Review: 'Body of Lies'

This high-speed spy movie pits the CIA against Middle Eastern jihadists but resembles a trailer of itself.

Francois Duhamel/AP
Leonardo DiCaprio in a scene from, "Body of Lies."

Ridley Scott's "Body of Lies," starring Leonardo DiCaprio and Russell Crowe, pits the CIA against the jihadists, and I'll say this much for it: It's a lot easier to follow than "Syriana." But intelligibility is about the only thing this international thriller has going for it. It may open with a quote from W.H. Auden but that's just window-dressing (or salad dressing?). What follows is a high-priced potboiler that never comes to a boil.

Scott and his screenwriter William ("The Departed") Monahan never pass up the opportunity to stage a high-speed chase scene or blow something to smithereens, which means that most of this movie resembles a trailer for itself. DiCaprio's CIA operative, Roger Ferris, is an expert Arabist stationed in the Middle East whose specialty is infiltrating terrorist cells. His counterpart back at Langley is Crowe's Ed Hoffman, whose cellphone seems to be epoxied to his ear. Crowe wears geeky glasses and looks to have put on about 50 pounds for the role. Who wants to see Russell Crowe playing a schlub?

Roger's latest mission is to collar an Islamist bigwig with the help of Jordanian intelligence chief Hani Salaam (tailored by Savile Row and played with panache by the British actor Mark Strong). Hani keeps reminding Roger that he doesn't tolerate deception and so, of course, we await an inevitable series of deceptions. This movie, based on a novel by David Ignatius, a veteran reporter who covered the CIA and the Middle East, blows the lid off a well-kept secret of espionage. Are you sitting down for this? Spies lie.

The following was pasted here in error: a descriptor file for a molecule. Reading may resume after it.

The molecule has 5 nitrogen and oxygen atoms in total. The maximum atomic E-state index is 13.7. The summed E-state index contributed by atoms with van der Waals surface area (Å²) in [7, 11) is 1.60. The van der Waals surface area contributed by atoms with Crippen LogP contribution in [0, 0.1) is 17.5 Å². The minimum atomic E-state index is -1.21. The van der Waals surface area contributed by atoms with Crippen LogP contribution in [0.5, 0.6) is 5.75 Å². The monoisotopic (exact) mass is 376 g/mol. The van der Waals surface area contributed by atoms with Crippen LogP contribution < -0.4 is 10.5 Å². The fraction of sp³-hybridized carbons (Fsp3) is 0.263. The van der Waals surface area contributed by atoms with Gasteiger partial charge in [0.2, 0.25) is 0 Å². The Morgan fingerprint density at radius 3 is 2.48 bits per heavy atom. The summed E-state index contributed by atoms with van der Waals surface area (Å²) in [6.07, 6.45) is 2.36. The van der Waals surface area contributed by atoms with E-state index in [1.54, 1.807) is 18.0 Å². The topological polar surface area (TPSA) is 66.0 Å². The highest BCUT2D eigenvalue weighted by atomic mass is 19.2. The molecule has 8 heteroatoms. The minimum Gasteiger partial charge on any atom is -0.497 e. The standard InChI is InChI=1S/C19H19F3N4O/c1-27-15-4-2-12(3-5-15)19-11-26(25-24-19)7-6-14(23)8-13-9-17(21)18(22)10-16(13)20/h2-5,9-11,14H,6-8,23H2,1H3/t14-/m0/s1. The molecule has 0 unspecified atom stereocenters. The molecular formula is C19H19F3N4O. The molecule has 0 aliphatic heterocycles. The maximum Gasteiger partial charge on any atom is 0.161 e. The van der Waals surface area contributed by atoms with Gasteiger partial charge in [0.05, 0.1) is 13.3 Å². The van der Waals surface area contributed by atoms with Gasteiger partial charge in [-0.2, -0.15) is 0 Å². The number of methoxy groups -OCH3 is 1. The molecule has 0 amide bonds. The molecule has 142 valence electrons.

Just in case we might feel a tad guilty watching all the skidding U-turns and kabooms, Scott occasionally introduces a note of gravitas, such as the moment when Hani informs Roger that, when it comes to procuring information, torture doesn't work. Take that, you Americans!

Scott also works in a stupendously hackneyed romantic subplot involving a pretty nurse (Iranian actress Golshifteh Farahani) who ministers to his many wounds. But what about the wounds inflicted on the audience? Grade: C- (Rated R for strong violence, including some torture, and for language throughout.)

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